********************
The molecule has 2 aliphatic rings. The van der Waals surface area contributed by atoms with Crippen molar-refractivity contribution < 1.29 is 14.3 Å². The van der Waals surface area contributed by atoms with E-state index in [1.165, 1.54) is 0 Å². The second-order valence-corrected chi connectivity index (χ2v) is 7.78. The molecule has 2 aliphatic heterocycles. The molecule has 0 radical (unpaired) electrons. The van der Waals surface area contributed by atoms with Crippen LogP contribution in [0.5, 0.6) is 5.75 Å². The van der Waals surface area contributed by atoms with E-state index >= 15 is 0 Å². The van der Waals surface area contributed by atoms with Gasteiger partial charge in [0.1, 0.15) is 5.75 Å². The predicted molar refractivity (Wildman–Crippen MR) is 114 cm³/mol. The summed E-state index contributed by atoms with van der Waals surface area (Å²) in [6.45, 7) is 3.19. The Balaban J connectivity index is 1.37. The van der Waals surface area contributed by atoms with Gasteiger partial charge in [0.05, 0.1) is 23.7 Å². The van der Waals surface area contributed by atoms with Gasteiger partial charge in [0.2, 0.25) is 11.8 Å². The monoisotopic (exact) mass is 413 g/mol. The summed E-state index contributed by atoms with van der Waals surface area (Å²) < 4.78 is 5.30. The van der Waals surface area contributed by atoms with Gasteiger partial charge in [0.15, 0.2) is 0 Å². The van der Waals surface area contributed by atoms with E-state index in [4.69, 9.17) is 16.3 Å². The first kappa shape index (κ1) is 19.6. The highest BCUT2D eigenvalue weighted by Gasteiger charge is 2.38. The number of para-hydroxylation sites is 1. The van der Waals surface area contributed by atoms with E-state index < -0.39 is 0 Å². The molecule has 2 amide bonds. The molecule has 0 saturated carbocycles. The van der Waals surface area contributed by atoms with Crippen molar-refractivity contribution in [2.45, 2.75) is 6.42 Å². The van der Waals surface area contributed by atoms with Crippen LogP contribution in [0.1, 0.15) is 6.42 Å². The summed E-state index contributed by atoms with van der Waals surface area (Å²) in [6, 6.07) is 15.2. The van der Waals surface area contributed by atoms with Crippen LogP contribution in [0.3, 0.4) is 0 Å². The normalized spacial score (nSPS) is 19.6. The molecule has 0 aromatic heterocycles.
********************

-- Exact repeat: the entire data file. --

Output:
The molecule has 2 aliphatic rings. The van der Waals surface area contributed by atoms with Crippen molar-refractivity contribution < 1.29 is 14.3 Å². The van der Waals surface area contributed by atoms with E-state index in [1.165, 1.54) is 0 Å². The second-order valence-corrected chi connectivity index (χ2v) is 7.78. The molecule has 2 aliphatic heterocycles. The molecule has 0 radical (unpaired) electrons. The van der Waals surface area contributed by atoms with Crippen LogP contribution in [0.5, 0.6) is 5.75 Å². The van der Waals surface area contributed by atoms with E-state index >= 15 is 0 Å². The van der Waals surface area contributed by atoms with Gasteiger partial charge in [0.1, 0.15) is 5.75 Å². The predicted molar refractivity (Wildman–Crippen MR) is 114 cm³/mol. The summed E-state index contributed by atoms with van der Waals surface area (Å²) in [6.45, 7) is 3.19. The Balaban J connectivity index is 1.37. The van der Waals surface area contributed by atoms with Gasteiger partial charge in [0.05, 0.1) is 23.7 Å². The van der Waals surface area contributed by atoms with Gasteiger partial charge in [0.2, 0.25) is 11.8 Å². The monoisotopic (exact) mass is 413 g/mol. The summed E-state index contributed by atoms with van der Waals surface area (Å²) < 4.78 is 5.30. The van der Waals surface area contributed by atoms with Gasteiger partial charge in [0.15, 0.2) is 0 Å². The van der Waals surface area contributed by atoms with E-state index in [4.69, 9.17) is 16.3 Å². The first kappa shape index (κ1) is 19.6. The highest BCUT2D eigenvalue weighted by Gasteiger charge is 2.38. The number of para-hydroxylation sites is 1. The van der Waals surface area contributed by atoms with E-state index < -0.39 is 0 Å². The molecule has 2 amide bonds. The molecule has 0 saturated carbocycles. The van der Waals surface area contributed by atoms with Crippen molar-refractivity contribution in [2.45, 2.75) is 6.42 Å². The van der Waals surface area contributed by atoms with Crippen LogP contribution in [0.1, 0.15) is 6.42 Å². The summed E-state index contributed by atoms with van der Waals surface area (Å²) in [6, 6.07) is 15.2. The van der Waals surface area contributed by atoms with Crippen LogP contribution in [0.3, 0.4) is 0 Å². The normalized spacial score (nSPS) is 19.6. The molecule has 0 aromatic heterocycles.